Why the hell are you a writer?

Who inspired you to write, to dabble into the crazy, uncertain, beautiful world of the writer? For some of you maybe it was an inspirational quote,  a poem or a novel you were forced to read in elementary school. For some, it may have been a painting or a writer in their lives.

I know that for me it was a teacher I had for Gr. 11 English. That was probably one of the most essential courses I had taken in not only high school but in my education as a writer. We read King Lear, Death of a Salesman, Of Mice and Men and Lord of the Flies. She made the writing of dead men come to life. I hadn’t been exposed to writing the way I was in that class. I had never felt so much emotion while reading a literary work as I did while reading King Lear. So thank you Ms Solet- Louis for the gift I will never return but hopefully always re-gift.

Enough of me. Find what made you write so whenever you feel like it isn’t worth it you can return to that text, person or place and regain that wonder of writing. Writing is a journey, we’re always trying to move forward with our tales, venturing into unexplored places, but don’t fear the venture backwards. Don’t fear the backwords journey.

What, who, or where makes you write, paint, sculpt, compose and read?

 

 

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14 thoughts on “Why the hell are you a writer?

  1. I love Of Mice and Men and Death of a Salesman. They’re some of my favorite literary works of all time.

    I was never really the type to write until the middle of high school. I started sitting in quiet, scenic areas like the beach or the park and just write. It’s those types of places that give me inspiration.

    • Likewise y inspiration comes from quiet, peaceful places. Though I don’t boast going to any beaches (I’d love to though) I enjoy going for walks or to the coffee shop.

  2. I started writing before I could read. I scribbled and my dad ‘read’ back to me what I had ‘written.’ I guess he was a good story-teller. My parents also loved books and poetry and the sounds of words. I always did, too. No one inspired me to “become” a writer. I think it was something that I was born with. I practiced writing for a long time before I ever had a story to tell. By then I thought I was ready, but I wasn’t. Until I actually WROTE that story and learned to be its servant, I didn’t understand what it really means to be a writer. The list of works you read in 11th grade is close to the same I had back in 1968/69. One difference was Macbeth instead of Lear. I didn’t like any of those readings at all. Another book we read was Heart of Darkness which I also hated. I think what I took away from that was that I might read many things that my teachers don’t. That year I, on my own, read Fanny Hill, Moll Flanders and lots of poetry. It’s also when I started writing poetry, the result of disappointed first love, I think. What keeps me writing is that it is who I am. And, you know, I had a really crappy day in the classroom. Your post switched that all around. Thank you so much. 🙂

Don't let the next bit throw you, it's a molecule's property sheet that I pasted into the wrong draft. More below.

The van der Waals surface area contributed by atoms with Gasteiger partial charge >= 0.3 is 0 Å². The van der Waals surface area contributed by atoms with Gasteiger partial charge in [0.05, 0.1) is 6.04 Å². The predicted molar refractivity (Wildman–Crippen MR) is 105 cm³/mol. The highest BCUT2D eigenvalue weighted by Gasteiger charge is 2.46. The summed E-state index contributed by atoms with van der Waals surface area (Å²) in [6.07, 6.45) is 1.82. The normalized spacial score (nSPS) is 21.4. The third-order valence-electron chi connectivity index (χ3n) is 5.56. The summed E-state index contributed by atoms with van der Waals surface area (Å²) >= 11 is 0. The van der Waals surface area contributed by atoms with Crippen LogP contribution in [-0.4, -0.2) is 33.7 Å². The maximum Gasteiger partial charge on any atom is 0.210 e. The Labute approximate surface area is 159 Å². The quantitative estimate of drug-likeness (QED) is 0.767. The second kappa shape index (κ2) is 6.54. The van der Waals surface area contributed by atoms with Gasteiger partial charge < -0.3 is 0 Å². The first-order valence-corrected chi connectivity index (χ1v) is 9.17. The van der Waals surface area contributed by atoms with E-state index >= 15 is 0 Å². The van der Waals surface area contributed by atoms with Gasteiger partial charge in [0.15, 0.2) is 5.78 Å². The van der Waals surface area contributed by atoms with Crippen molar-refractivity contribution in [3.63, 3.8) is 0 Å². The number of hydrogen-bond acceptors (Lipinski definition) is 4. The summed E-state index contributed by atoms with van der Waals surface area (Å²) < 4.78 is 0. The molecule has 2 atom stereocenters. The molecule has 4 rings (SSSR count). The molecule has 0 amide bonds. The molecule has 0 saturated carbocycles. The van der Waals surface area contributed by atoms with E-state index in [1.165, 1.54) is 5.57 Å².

• Hahaha, hey to each her own. I guess that is true, but I didn’t discover writing as a passion until high school. I was told my writing was good by teachers, but I didn’t venture into the creative until quite recently.

      Also, I find that how poetry and art are taught in school, at least the ones I attended, is flawed. You’re supposed to guess what artist means. Everything is presented as a test, a deceptive obstacle which takes away from the enjoyment of art.